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Thread: What Happens to ObamaCare When Obama Leaves Office?

  1. #11
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    What did I say last month? (No, this is not a quiz -- see the above post.) More than nine million Americans have signed up for Obamacare so far this year and enrollment is still going on in 17 states.

    Obamacare sign-ups surge, despite Trump's call for repeal

    http://www.latimes.com/politics/la-n...221-story.html

  2. #12
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    Republicans will probably not make another attempt to repeal Obamacare next year but Trump abolished Obama's "have-insurance-or-pay-a-fine" mandate. Millions of young and healthy people will now forgo insurance and that will likely result in higher premiums for healthcare coverage for the sick and the elderly. Here is an Obamacare analysis by NBC/MSNBC political reporter Benjy Sarlin:

    Obamacare barely survived 2017. How does 2018 look?

    http://www.nbcnews.com/politics/whit...8-look-n832936
    Last edited by Rewind; 10-12-2018 at 12:14 AM.

  3. #13
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    When Trump became President and Republicans regained control of Congress, their immediate priority was to try to undo everything Obama had done, from healthcare and banking regulations to environmental protections and fuel efficiency standards. Fortunately, they haven't managed to undo everything. "Trumpcare" would have been a disaster.

    Large majorities of Americans want to preserve Obamacare's consumer protections, new poll finds

    http://www.latimes.com/politics/la-n...905-story.html

  4. #14
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    With midterm elections less than four weeks away, Republican candidates are in a quandary -- whatever a "quandary" is. Two years ago they vowed to abolish Obama's 2010 Affordable Care Act. They failed to do so. They also failed to come up with a better healthcare plan. Obamacare's consumer protections are highly popular. Should the Republicans admit defeat.....or should they continue their Obamacare battles? That is the quandary -- whatever a "quandary" is.

    Once their rallying cry, Obamacare is suddenly a sticky campaign issue for Republicans

    http://www.latimes.com/politics/la-n...821-story.html

  5. #15
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    No, this is not a six-months-early April Fools joke. Occasionally the cost of insurance really does decrease, albeit never by very much.

    Premiums for most popular type of Obamacare plan will drop next year

    https://www.msn.com/en-us/news/us/pr...fFHC?ocid=AMZN

  6. #16
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    "My fellow Republicans, we might lose control of the House after next month's midterm elections. We've gotta find some way to get voters to look upon us more favorably, even if it means we abandon some of our longtime goals and are perceived as wishy-washy. If we get re-elected, we can always reverse our decisions and the voters won't be able to do anything about it."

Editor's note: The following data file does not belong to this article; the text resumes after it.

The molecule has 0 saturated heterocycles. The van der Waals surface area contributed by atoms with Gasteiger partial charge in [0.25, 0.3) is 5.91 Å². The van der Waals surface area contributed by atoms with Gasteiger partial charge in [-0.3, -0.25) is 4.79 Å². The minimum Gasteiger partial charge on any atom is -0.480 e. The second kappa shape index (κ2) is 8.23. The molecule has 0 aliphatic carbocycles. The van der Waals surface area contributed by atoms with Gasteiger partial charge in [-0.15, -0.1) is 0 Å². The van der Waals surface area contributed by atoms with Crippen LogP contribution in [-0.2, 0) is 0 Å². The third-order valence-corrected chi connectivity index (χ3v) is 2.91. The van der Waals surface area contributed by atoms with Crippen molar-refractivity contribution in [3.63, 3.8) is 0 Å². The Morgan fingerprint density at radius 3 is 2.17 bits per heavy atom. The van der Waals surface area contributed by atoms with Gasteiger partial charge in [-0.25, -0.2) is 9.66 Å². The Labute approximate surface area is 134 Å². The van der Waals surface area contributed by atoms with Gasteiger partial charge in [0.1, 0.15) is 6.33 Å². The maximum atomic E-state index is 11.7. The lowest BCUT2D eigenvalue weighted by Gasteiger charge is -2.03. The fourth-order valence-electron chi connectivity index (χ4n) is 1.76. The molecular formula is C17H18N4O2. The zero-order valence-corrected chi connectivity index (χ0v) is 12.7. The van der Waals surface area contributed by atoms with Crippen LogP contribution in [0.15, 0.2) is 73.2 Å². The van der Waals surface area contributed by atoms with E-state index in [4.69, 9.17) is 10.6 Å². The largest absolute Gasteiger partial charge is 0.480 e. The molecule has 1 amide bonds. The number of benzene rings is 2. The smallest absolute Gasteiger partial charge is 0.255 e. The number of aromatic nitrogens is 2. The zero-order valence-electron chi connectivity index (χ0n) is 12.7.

GOP lawmakers who voted for years to repeal Obamacare are now campaigning to save popular parts of it

    http://www.latimes.com/politics/la-n...018-story.html

  7. #17
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    The word "pre-existing" is superfluous. If you have a condition, obviously it exists. Doy! Anyway, here is the Republicans' latest attempt to weaken the Affordable Care Act by allowing insurance companies to offer cheap coverage that doesn't really cover very much:

    Trump administration takes another step to allow health plans that don't cover pre-existing conditions
    Los Angeles Times, Oct 22 2018 12:00 PM

    The Trump administration today took new steps to broaden the availability of health plans that don’t have to cover patients’ pre-existing medical conditions, signaling that the federal government would support state proposals to promote more sales of these skimpier plans. Administration officials billed the move as a way to give more choice to consumers who are struggling with expensive health insurance, but the proposal comes as President Trump and Republican congressional candidates are intensifying their bid to convince voters that the GOP backs patient protections in the 2010 Affordable Care Act, often called Obamacare. Just last week, Trump claimed on Twitter that "all Republicans support people with pre-existing conditions."

    http://www.latimes.com/politics/la-n...022-story.html

  8. #18
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    The World Health Organization is projecting that people in 59 countries in the year 2040 will have a life expectancy of 80 years or more. The United States is not among them. Life expectancy in the US is dropping for the third consecutive year. We can thank Republicans for weakening the Affordable Care Act, rolling back cost protections, limiting access, limiting Medicaid expansion and allowing states to offer cheap insurance plans that don't cover certain conditions and illnesses.

    Republican healthcare policies are pushing America closer to Third World life-expectancy levels

    http://www.latimes.com/business/hilt...025-story.html

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